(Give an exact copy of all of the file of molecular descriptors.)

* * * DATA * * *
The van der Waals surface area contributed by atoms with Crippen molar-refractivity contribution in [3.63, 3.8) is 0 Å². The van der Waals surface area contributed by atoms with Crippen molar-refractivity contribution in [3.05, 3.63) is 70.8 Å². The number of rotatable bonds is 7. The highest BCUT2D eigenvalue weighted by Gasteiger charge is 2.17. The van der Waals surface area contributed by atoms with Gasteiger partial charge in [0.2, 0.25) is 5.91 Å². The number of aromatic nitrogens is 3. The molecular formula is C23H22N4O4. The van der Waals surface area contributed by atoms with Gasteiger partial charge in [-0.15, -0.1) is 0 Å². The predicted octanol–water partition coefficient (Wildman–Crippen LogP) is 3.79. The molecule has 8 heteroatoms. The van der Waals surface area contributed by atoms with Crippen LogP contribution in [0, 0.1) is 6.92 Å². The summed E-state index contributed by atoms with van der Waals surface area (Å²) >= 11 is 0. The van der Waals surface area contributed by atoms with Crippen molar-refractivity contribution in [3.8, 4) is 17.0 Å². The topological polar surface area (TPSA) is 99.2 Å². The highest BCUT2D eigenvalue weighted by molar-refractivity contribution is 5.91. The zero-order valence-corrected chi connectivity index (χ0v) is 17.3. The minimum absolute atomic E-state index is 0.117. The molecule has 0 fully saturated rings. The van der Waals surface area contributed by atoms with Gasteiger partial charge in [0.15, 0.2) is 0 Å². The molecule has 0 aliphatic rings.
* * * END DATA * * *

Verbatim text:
The van der Waals surface area contributed by atoms with Crippen molar-refractivity contribution in [3.63, 3.8) is 0 Å². The van der Waals surface area contributed by atoms with Crippen molar-refractivity contribution in [3.05, 3.63) is 70.8 Å². The number of rotatable bonds is 7. The highest BCUT2D eigenvalue weighted by Gasteiger charge is 2.17. The van der Waals surface area contributed by atoms with Gasteiger partial charge in [0.2, 0.25) is 5.91 Å². The number of aromatic nitrogens is 3. The molecular formula is C23H22N4O4. The van der Waals surface area contributed by atoms with Gasteiger partial charge in [-0.15, -0.1) is 0 Å². The predicted octanol–water partition coefficient (Wildman–Crippen LogP) is 3.79. The molecule has 8 heteroatoms. The van der Waals surface area contributed by atoms with Crippen LogP contribution in [0, 0.1) is 6.92 Å². The summed E-state index contributed by atoms with van der Waals surface area (Å²) >= 11 is 0. The van der Waals surface area contributed by atoms with Crippen molar-refractivity contribution in [3.8, 4) is 17.0 Å². The topological polar surface area (TPSA) is 99.2 Å². The highest BCUT2D eigenvalue weighted by molar-refractivity contribution is 5.91. The zero-order valence-corrected chi connectivity index (χ0v) is 17.3. The minimum absolute atomic E-state index is 0.117. The molecule has 0 fully saturated rings. The van der Waals surface area contributed by atoms with Gasteiger partial charge in [0.15, 0.2) is 0 Å². The molecule has 0 aliphatic rings.